By Erik Lars Hansen Raymond M. Owen
The debate over "high-tech" or "high-touch" is largely a thing of the past in the hospitality industry as emerging technologies drive unprecedented change in the way hotels operate and serve customers. It is clear that investments in technologies can generate greatly improved operating efficiencies, higher hotel revenues and enhanced guest services. The pace of change, however, has been so extreme as to leave many hotel organizations uncertain about what types of technology to adopt and the best ways to create a seamless integration of systems company-wide. In addition, investments made by many hotel owners and operators during the last five years have lagged as a result of the serious downturn weathered by the industry. Many hotel organizations are using technologies so outdated as to place their companies at a competitive disadvantage in the marketplace.
The technology life cycle provides a model to assess how and when companies and individuals adopt new technologies. Pioneers are generally the first to acquire new technologies and take the greatest risk. A second category of technology users -- leaders -- adopt relatively unproven technologies, but the risks are known and accepted. Obsolete technology at the other end of the spectrum may seriously impair a company's ability to compete. In terms of costs and benefits, the best balance appears to be with the leaders who invest significantly less than pioneers and incur reduced risks, yet their technology investments can yield similar benefits.
Finding that balance in technology investment is critical today for hotel operations, given its importance in two areas:
Implementing technological advances promises the potential for greatly enhanced guest services to meet rising customer expectations, improved cost control, more effective marketing strategies and expanded opportunities for hotel companies and properties to achieve a competitive advantage. However, technology is only as good as its application by an organization, and therein lies the challenge for hospitality companies‹weighing how best to invest in technology, as well as train employees and implement its use.
A retrospective view of how high technology has been used in the hospitality industry reveals the depth of change wrought in hotel operations during the past four decades. Accounting and financial systems were introduced during the 1960s, but exclusively as mainframe-based systems operated by the largest hotels. Systems oriented to property management were introduced in the 1970s. During the 1980s, systems were ported to mini-computer and micro-computer based platforms. Accounting, financial and property management systems finally became available even to the smallest operators. Sales and marketing applications were developed to provide a competitive advantage for properties.
The 1990s will be marked as the decade of integration, driven by powerful networking capabilities offered by client server technology. This technology will bring no less than the dismantling of the management information system (MIS) paradigm as we have known it, more completely democratizing access to information than at any time in the past.
Client server computing currently has no standard, agreed-upon definition. Generally, however, the client server architecture involves "integrated, networked computer systems using applications cooperating across the network," according to Stewart Alsop of InfoWorld. Instead of having a series of mainframes networked together, client server architectures involve one large processor unit (which may or may not be a mainframe) and a network of clients linked together, often across large geographic areas. Client server systems make the best use of both the networked client computers processing and user interface abilities, and the server systems database, computational and data management abilities.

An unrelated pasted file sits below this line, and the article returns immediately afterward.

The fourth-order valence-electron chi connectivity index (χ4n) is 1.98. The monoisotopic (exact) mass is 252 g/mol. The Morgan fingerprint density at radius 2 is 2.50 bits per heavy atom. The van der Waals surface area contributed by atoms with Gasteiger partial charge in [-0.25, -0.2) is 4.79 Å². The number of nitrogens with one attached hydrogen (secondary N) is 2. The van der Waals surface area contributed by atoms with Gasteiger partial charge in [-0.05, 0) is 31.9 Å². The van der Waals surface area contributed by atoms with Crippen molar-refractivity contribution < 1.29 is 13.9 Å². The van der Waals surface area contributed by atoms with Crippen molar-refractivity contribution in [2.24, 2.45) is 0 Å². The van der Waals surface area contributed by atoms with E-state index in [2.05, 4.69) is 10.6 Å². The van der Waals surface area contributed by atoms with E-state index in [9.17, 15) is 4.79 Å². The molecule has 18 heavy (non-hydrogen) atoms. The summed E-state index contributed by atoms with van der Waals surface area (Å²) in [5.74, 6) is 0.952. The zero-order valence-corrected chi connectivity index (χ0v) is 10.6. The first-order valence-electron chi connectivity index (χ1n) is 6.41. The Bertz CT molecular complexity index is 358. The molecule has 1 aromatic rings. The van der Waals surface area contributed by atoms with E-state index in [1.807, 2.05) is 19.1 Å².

Client server architectures offer major benefits to companies adopting these systems. Data access is faster because the "server" is not burdened with running applications. Data access is more evenly distributed, and users have the ability to query and create their own reports. At the same time, design of the database can be truly independent of the applications, which are run on the ³user² computers.
Client server technology in the hospitality industry offers significant opportunities as companies make decisions relating to technology. In addition to improving services, hotel operators are seeking ways to effectively integrate the disparate systems accumulated during the last decade. Most of the larger hotel properties currently are running multiple computer platforms (systems), and due to the cost of technology, will continue to do so for the next several years. These platforms have evolved from a patchwork of tactical solutions initiated by various functional areas. Client server technology is probably the most viable strategic option for medium to large multi-property owners and operators as technology upgrades are made. The number of enterprises in general industry that have adopted client server architectures, for example, has risen from 35 percent in 1992 to more than 60 percent today, according to the research firm, International Data Corporation. Similar levels of use can be expected in the hospitality industry.
Client server technology benefits hotel organizations primarily because it ³decouples² the applications from the database contained on the "server"system. In practical terms, this means that the applications typically used in the hospitality industry (back office, food & beverage, front office, etc.) can be developed by different vendors (as is typically the case), yet use a common database. Ad hoc reporting and MIS support are simplified and more efficient.
The client server approach, then, makes it possible to rebuild an information technology (IT) infrastructure to unify mainframes, midrange systems and PCs with universal connectivity in a single infrastructure as the ultimate goal. Optimally, hotel organizations should be able to reduce IT costs, leverage investments in PCs and improve staff productivity. In addition, client server technology sets the stage for the still more sophisticated technologies of the next decade in which guests will have greater access to in-room technologies, and fully integrated systems using a common database will be the norm.